The reaction is initiated using the 0.6% aqueous hydrogen peroxide solution at 0.4 ml/min and the 10% zinc formaldehyde sulfoxylate solution at 0.5 ml/min. When initiation is observed, the oxidant is switched to 1% aqueous hydrogen peroxide. The process temperature ramp to 60° C. over a 1 hr period is then started by adjusting the 1% aqueous hydrogen peroxide solution to achieve a 14° C. ΔT or a 46° C. jacket temperature at the 1 hr mark. When the process reaches 60° C. at about the 1 hr mark, the ethylene pressure makeup is set to 600 psi, the automatic 1% hydrogen peroxide control set point is set to 46° C., and the 10% zinc formaldehyde sulfoxylate solution is continued at 0.5 ml/min.

When the residual vinyl acetate free monomer level drops to less than 3%, the 1% hydrogen peroxide addition is ceased and the 7% aqueous hydrogen peroxide solution is added at 0.5 ml/min increasing to 1 ml/min after ten minutes. The ethylene supply make-up is stopped and the agitator speed increased to 1,000 rpm. The zinc formaldehyde sulfoxylate solution delay is ended and 14% ammonium hydroxide solution is started at 0.1 ml/min to avoid a pH drop. When the 7% hydrogen peroxide delay is completed, the contents are then cooled to 30° C. and the pH adjusted to 5 with additional 14% ammonium hydroxide. After pH adjustment and at 30° C. the contents are batch transferred to a degasser. During the transfer degasser agitation at 200 rpm is begun and Colloid 585 defoamer is added.

After the emulsion transfer to the degasser is completed, 25 g of distilled water containing 2.5 g t-butylhydroperoxide, 1.6 g sodium acetate and 1.6 g sodium citrate is pumped into the degasser at 1 ml/min. After post-treatment is completed, the degasser agitation is reduced to 100 rpm. The post reaction period is generally several hours.

Following the above general procedure, an emulsion product (Run A) having the properties set forth in Table 1 was obtained. Commercial VAE copolymer emulsion (Comm A) was prepared using a stabilizing system comprising a low molecular weight PVOH and a nonylphenoxy poly(ethyleneoxy) ethanol as taught in U.S. Pat. No. 4,921,898. Commercial VAE copolymer emulsion (Comm B) was prepared using PVOH as the stabilizing system.

              TABLE 1______________________________________VAE EMULSION PRODUCTS          Run A Comm A    Comm B______________________________________Colloidal PropertiesSolids (%)       66.7    66 min    55 minpH               5.2     4.5-5.5   4-5Viscosity12 rpm           2,955   --        --20 rpm           2,170    800-1300 1900-200060 rpm           1,506   --        1400-2000Particle sizeDw, μm         0.77   --        --Dn                0.28   --        --Dw/Dn             2.79   --        --Copolymer PropertiesTg (°C.)  -4.5    -5 ± 3 0 ± 3Toluene Insol. (%)            82      35-45     65-75Adhesive Performance ValuesPVC/Cloth Peel (lb)            3.3     3.9       2.9Speed of Set (sec)            6-9     3-6       6-9Cloth to Cloth - wet (lb)            1.9     2.2       1.4Thickening Ratioa            2.3     2.5       6.0PETb /Cloth 1.1     0.8       0.7OPPc /Cloth 0.3     0.2       0.1______________________________________ a 10 parts plasticizer per 100 parts emulsion b Polyethylene terephthalate c Oriented polypropylene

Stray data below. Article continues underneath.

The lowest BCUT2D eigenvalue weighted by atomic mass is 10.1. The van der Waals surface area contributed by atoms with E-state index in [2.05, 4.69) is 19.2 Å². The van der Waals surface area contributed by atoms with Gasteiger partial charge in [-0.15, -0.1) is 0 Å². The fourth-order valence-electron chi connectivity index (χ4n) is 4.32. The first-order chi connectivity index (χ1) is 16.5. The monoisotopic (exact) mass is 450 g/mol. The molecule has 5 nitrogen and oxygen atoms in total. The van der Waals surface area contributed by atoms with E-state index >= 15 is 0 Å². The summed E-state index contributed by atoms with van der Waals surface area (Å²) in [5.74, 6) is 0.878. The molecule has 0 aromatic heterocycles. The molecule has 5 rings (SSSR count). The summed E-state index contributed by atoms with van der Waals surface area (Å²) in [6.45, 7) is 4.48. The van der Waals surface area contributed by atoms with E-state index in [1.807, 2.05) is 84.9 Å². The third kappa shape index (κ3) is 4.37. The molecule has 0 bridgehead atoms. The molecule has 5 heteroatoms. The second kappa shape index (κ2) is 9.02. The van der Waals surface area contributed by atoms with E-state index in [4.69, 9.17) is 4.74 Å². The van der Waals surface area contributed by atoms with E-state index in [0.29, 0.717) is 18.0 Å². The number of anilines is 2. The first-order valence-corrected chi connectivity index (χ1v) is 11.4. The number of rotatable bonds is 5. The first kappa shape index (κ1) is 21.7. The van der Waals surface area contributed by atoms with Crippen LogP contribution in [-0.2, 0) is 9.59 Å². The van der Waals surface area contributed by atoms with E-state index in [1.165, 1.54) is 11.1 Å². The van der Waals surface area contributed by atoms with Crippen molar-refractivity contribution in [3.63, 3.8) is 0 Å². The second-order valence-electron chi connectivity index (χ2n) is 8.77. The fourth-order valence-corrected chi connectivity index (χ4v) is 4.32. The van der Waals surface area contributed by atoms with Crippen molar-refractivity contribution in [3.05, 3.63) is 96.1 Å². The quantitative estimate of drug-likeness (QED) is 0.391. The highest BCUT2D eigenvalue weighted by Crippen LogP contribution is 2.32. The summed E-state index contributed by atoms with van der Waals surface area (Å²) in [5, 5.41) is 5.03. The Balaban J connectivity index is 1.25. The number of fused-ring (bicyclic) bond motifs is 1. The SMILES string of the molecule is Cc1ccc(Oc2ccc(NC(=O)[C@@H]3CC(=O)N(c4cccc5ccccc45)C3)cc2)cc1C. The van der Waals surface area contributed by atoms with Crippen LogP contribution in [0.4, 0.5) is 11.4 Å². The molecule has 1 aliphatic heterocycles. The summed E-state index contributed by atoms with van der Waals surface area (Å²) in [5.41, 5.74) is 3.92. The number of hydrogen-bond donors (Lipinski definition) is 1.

EXAMPLE 2

Following the procedure of Example 1 VAE copolymer emulsions Runs B-E were prepared using various poly(ethyloxazoline)-containing stabilizing systems as shown in Table 2.

              TABLE 2______________________________________RUN               B      C       D     E______________________________________Vinyl acetate     78     78      74    74Ethylene          16     16      16    16Surfactant         3a                     3b                             2     2PVOH               0      0       1     3Poly(ethyloxazoline)              4      4       4     4PROPERTIES OF EMULSIONImproved adhesion (Mylar)             yes    yes     yes   yesBoric salt compatability             yes    yes     no    noEmulsion destabilization             yes    yes     --    --with heating above 60° C.______________________________________ a Igepal CO880 surfactant b Pluronic L64 surfactant